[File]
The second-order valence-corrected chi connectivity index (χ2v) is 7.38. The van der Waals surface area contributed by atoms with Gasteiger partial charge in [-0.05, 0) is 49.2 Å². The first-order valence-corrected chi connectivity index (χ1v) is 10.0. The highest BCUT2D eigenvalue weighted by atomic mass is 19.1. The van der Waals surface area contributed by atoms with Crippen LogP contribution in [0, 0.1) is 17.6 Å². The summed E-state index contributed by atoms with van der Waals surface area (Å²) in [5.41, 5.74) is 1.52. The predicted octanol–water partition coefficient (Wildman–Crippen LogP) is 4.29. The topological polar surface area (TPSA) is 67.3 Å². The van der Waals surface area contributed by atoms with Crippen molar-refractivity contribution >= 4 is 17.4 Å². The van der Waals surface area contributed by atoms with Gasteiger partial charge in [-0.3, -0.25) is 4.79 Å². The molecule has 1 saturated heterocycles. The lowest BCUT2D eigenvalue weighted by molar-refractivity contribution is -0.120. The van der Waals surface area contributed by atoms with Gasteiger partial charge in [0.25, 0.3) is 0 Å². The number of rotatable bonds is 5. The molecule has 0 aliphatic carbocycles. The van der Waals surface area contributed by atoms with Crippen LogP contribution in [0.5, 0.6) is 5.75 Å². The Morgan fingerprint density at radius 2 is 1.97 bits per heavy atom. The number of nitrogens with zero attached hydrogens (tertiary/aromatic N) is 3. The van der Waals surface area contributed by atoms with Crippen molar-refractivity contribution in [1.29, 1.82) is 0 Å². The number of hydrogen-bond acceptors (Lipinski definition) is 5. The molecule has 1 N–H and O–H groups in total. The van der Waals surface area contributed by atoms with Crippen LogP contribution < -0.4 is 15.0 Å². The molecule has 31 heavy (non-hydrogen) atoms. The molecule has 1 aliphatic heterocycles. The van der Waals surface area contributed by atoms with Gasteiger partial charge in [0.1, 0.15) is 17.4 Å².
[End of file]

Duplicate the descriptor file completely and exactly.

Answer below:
The second-order valence-corrected chi connectivity index (χ2v) is 7.38. The van der Waals surface area contributed by atoms with Gasteiger partial charge in [-0.05, 0) is 49.2 Å². The first-order valence-corrected chi connectivity index (χ1v) is 10.0. The highest BCUT2D eigenvalue weighted by atomic mass is 19.1. The van der Waals surface area contributed by atoms with Crippen LogP contribution in [0, 0.1) is 17.6 Å². The summed E-state index contributed by atoms with van der Waals surface area (Å²) in [5.41, 5.74) is 1.52. The predicted octanol–water partition coefficient (Wildman–Crippen LogP) is 4.29. The topological polar surface area (TPSA) is 67.3 Å². The van der Waals surface area contributed by atoms with Crippen molar-refractivity contribution >= 4 is 17.4 Å². The van der Waals surface area contributed by atoms with Gasteiger partial charge in [-0.3, -0.25) is 4.79 Å². The molecule has 1 saturated heterocycles. The lowest BCUT2D eigenvalue weighted by molar-refractivity contribution is -0.120. The van der Waals surface area contributed by atoms with Gasteiger partial charge in [0.25, 0.3) is 0 Å². The number of rotatable bonds is 5. The molecule has 0 aliphatic carbocycles. The van der Waals surface area contributed by atoms with Crippen LogP contribution in [0.5, 0.6) is 5.75 Å². The Morgan fingerprint density at radius 2 is 1.97 bits per heavy atom. The number of nitrogens with zero attached hydrogens (tertiary/aromatic N) is 3. The van der Waals surface area contributed by atoms with Crippen molar-refractivity contribution in [1.29, 1.82) is 0 Å². The number of hydrogen-bond acceptors (Lipinski definition) is 5. The molecule has 1 N–H and O–H groups in total. The van der Waals surface area contributed by atoms with Crippen LogP contribution < -0.4 is 15.0 Å². The molecule has 31 heavy (non-hydrogen) atoms. The molecule has 1 aliphatic heterocycles. The van der Waals surface area contributed by atoms with Gasteiger partial charge in [0.1, 0.15) is 17.4 Å².